Gas prices have been steadily climbing throughout the spring and early summer, recently hitting the $3.30 mark in Idaho, but they aren’t likely to change anyone’s travel plans.  Most Americans will shift funds from eating out or retail purchases if they need to offset the higher cost of fuel.

 

Independence Day Travel by the Numbers

  • Cars are king.  Automobile travel will set a new record this year, as 43.5 million Americans seek the comforts of a ‘personal bubble’ for their journey.  In a normal year, 87-89% of travelers go by car, but AAA predicts that this year, 91% of travelers are planning a Great American Road Trip.
  • Air travel soars.  If you’re heading to the airport this year, you won’t be alone.  AAA projects a 164% percent increase in air travel, with 3.5 million Americans expected to take to the sky.  That total is 90% of the volume seen pre-pandemic, and another sign that travel is steadily rebounding.

“From a TSA standpoint, staff reductions could lead to some occasional bottlenecks in the screening process,” Conde said. “It’s a good idea to build in some extra time and practice calming techniques when you’re making your way through security.”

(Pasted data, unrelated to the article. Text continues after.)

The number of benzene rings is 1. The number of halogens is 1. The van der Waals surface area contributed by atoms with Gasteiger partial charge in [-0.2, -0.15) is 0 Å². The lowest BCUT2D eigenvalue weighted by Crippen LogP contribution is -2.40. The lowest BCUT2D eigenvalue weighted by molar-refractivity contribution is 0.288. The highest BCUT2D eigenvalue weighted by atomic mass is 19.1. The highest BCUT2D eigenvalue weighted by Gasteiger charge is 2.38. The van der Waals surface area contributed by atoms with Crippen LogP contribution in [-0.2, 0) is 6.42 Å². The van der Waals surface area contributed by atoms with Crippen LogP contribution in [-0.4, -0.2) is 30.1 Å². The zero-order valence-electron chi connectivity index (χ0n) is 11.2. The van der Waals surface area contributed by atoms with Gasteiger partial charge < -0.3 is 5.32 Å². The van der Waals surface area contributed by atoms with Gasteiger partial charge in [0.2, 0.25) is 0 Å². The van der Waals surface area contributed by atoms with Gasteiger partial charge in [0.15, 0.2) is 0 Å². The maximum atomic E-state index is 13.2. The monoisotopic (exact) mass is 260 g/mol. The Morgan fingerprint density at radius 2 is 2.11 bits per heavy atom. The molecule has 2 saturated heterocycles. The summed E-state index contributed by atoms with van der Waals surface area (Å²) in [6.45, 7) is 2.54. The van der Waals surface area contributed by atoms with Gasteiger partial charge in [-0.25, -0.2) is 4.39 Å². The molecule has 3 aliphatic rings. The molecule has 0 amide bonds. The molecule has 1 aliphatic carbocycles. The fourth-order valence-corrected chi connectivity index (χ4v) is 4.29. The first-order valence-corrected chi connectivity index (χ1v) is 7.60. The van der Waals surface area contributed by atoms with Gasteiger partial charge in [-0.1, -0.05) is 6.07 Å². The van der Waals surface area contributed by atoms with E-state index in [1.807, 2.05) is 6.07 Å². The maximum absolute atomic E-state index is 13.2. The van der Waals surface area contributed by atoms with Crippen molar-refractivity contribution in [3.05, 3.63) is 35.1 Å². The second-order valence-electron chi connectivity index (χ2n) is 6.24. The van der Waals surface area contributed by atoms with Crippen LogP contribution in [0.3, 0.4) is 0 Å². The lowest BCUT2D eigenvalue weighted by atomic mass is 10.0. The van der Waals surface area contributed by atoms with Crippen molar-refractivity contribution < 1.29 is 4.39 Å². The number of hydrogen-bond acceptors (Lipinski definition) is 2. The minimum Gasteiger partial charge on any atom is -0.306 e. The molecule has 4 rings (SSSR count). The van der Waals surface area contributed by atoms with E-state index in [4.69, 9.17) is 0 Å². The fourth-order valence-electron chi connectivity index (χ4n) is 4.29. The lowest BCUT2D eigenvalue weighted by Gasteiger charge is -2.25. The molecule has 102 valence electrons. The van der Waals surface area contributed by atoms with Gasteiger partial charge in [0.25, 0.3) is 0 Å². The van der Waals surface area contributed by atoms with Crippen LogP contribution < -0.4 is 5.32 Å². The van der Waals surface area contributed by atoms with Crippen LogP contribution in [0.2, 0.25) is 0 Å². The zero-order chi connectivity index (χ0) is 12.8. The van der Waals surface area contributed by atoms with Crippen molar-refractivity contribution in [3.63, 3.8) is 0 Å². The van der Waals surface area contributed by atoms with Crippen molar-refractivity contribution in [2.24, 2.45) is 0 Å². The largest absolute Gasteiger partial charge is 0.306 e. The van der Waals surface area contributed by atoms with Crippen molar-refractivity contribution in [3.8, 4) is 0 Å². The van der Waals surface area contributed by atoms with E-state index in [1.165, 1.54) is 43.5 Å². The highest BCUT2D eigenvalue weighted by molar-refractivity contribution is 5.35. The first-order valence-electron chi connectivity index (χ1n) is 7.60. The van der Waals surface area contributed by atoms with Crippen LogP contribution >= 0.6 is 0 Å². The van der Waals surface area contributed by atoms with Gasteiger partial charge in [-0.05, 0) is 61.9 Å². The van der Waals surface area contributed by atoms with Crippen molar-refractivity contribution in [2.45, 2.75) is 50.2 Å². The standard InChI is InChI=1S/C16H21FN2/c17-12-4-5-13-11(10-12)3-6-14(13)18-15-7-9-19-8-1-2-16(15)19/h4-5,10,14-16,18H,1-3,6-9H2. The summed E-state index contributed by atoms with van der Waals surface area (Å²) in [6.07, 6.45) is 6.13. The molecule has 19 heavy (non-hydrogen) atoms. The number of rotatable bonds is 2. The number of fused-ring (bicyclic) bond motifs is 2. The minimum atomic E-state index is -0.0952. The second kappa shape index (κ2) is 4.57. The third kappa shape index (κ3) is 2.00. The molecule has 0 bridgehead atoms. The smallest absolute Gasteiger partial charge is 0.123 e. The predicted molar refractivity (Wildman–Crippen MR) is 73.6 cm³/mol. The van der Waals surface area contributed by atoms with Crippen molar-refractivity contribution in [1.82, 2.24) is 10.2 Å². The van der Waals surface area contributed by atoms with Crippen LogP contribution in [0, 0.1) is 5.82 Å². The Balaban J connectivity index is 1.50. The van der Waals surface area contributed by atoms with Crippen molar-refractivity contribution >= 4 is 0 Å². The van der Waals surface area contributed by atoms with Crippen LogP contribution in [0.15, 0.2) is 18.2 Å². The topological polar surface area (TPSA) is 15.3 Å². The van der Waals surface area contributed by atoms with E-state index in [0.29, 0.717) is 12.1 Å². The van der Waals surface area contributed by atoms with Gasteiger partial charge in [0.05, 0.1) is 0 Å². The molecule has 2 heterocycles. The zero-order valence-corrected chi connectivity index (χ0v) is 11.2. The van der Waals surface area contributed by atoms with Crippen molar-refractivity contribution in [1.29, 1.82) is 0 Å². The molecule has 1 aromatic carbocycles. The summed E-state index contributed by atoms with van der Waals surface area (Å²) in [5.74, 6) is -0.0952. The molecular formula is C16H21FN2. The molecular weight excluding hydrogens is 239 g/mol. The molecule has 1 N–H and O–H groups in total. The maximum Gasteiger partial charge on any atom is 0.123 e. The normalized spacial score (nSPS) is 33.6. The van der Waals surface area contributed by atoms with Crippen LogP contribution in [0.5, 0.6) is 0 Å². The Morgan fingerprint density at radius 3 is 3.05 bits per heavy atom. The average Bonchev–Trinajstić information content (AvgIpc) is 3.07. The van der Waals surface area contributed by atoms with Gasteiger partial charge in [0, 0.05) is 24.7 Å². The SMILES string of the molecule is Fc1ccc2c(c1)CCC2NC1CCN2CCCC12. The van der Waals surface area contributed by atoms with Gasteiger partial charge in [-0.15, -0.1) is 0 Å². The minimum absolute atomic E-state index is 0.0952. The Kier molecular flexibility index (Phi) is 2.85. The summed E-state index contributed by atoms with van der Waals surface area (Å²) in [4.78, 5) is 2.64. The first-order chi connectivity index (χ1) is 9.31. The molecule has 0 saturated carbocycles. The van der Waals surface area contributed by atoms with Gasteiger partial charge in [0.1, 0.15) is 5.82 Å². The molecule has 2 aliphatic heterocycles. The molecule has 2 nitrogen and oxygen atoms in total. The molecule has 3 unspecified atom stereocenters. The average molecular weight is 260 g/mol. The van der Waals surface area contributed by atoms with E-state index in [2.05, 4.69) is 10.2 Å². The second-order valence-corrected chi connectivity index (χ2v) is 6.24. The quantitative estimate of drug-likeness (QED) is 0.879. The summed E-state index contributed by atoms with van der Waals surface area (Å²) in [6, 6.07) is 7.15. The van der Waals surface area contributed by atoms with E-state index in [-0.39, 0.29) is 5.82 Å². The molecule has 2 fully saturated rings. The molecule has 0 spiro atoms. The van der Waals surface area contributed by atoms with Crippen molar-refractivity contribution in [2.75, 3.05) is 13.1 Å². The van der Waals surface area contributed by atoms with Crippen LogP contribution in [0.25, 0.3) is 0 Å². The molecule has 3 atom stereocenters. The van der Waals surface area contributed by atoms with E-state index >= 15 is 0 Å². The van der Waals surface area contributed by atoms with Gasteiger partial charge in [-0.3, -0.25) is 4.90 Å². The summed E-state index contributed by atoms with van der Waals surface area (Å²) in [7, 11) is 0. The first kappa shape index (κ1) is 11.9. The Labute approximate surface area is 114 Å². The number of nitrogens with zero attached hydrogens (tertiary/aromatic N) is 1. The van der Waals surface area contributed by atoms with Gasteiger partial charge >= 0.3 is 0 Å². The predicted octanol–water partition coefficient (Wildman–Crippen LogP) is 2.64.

AAA reminds travelers that face coverings are still required at airports, on airplanes, and in many other public transportation venues, and that state and city requirements may differ from federal requirements.  For more information, check out AAA’s COVID-19 Travel Restrictions Map.

  • Other modes of travel are slowly pulling away from the station (or dock).  While 620,000 people will travel by cruise ship, bus, or rail, the figure remains 83% below pre-pandemic levels.

 

AAA’s Travel Pricing Index

  • Hotel rates take up more room in the budget.  On average, a AAA Two-Diamond or Three-Diamond property will cost at least 30% more than it did last year, as increased travel demand reduces the availability of lodging options.
  • Air fares hold steady.  Average airline tickets will dip slightly this year (-2%), with some Americans still reluctant to go that route and more seats being added back into the system.